Every funder’s primary responsibility is to fund the projects that provide the most value to the foundation. Generally, this means the projects that get the most eyeballs on them, and offer the most benefits to the communities that particular funder serves. Your job is to convince that funder that your project is the one that will do that.
4. Hit Send
I know this sounds rather obvious, but once you’ve written your grant you need to press send. However, a lot of filmmakers get stuck at this step, and spend so much time perfecting their application that they either miss the deadline, or could have applied to a whole different grant in the time they spent making one of them about 2% better. Hit send, and start applying for the next one.
5. Apply Again Next Year
Finally, the first time that you apply for a grant, don’t be put off if you don’t get it.. Most funders get far more applications than they have money to fund, and competition is fierce.. That doesn’t mean you shouldn’t apply, it just means that you need to keep applying, and, over time, improve both your proposals, your projects and your relationships with the funders. “After all, says Joanne, “you can’t apply a second time until you’ve applied for a first.”
IF you’re a filmmaker, you’re always likely to have some project that will require funding. Thus, relationships with funders will be very important to your long term career. By applying for film grants, you start to develop a relationship with the grantor, even if your grant applications are unsuccessful.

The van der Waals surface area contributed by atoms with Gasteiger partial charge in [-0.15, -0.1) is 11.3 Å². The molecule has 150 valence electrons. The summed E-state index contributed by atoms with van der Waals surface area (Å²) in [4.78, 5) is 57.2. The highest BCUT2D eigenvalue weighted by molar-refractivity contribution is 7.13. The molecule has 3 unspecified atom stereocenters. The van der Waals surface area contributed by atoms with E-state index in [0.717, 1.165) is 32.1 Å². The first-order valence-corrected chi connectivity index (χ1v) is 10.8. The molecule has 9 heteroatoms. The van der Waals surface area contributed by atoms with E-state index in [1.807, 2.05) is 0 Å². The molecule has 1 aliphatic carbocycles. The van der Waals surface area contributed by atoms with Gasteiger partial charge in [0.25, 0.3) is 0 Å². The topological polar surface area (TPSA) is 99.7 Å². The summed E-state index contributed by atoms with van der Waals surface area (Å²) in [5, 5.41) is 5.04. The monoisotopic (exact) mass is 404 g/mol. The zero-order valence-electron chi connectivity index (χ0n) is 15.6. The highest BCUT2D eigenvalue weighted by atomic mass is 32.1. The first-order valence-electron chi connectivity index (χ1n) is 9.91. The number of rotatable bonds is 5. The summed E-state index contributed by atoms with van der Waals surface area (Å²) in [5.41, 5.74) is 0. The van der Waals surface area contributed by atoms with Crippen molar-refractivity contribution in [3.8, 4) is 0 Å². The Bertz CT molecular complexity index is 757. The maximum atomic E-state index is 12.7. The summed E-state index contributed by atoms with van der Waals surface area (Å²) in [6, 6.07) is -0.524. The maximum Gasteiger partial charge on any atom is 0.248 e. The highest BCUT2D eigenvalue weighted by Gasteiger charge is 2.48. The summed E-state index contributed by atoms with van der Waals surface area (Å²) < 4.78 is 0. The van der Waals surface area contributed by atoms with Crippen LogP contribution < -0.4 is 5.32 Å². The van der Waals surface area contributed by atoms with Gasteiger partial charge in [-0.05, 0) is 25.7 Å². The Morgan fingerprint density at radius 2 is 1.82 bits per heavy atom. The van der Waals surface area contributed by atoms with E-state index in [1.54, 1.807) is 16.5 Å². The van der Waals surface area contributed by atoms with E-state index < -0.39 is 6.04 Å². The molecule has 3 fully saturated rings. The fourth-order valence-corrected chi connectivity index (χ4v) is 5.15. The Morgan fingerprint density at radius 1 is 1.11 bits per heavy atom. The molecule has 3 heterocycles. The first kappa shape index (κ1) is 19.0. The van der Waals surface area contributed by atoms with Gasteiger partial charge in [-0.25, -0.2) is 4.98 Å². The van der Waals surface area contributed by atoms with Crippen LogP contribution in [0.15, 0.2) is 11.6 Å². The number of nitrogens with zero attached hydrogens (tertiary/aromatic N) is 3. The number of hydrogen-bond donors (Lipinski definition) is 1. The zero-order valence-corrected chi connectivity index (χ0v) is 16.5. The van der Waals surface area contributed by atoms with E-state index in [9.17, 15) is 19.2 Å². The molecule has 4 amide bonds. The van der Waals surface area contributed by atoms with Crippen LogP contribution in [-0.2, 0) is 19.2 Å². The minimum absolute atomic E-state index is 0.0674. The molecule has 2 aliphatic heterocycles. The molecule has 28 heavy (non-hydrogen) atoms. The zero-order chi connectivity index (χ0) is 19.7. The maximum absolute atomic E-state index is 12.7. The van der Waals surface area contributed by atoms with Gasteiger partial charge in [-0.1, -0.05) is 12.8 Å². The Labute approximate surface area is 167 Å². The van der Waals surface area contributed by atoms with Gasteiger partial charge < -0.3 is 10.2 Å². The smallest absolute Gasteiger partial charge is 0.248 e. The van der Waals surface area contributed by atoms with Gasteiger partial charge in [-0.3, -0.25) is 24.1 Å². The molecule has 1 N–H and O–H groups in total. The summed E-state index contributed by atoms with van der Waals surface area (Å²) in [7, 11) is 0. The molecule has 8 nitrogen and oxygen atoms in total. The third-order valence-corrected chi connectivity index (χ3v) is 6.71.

Also, if you’re declined, you can actually call up the funder, and ask why. Most times, grantors will share some insight as to why your application was declined. Doing this can put you in a much better position to get the grant next year. Just don’t be rude when you do; the point is to build a positive relationship
Thanks so much for reading! I’d heavily encourage you to check out Joanne Butcher’s website below.
Also, if you liked this content, and would like some help strategizing where you can get money for your project, you might want to consider booking a FREE Strategy Session with me. In it we can talk about film funding sources, how to package your project, develop a film distribution game plan, and figure out the next steps to optimize your independent film marketing. You could also submit your film for representation.
Finally, Visit my patreon. It helps keep me writing. I have a very busy schedule with representation, consultation, and my duties at Productionnext. This Patreonhelps me prioritize putting out content for filmmakers just like you. If you appreaciate it, show you do with just a couple of bucks on Patreon.
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My name is Ben, I'm an Entrepreneur, Producer's Rep, and Author. I'm the founder of Guerrilla Rep Media, Co-Founder/CMO of ProductionNext, and founder of PRoducer Foundry. Together, the organizations seek to help make filmmaking a more economically sustainable endeavor. I am dysic, I have capitalization issues, and the blogs are often unedited. opinions all my own.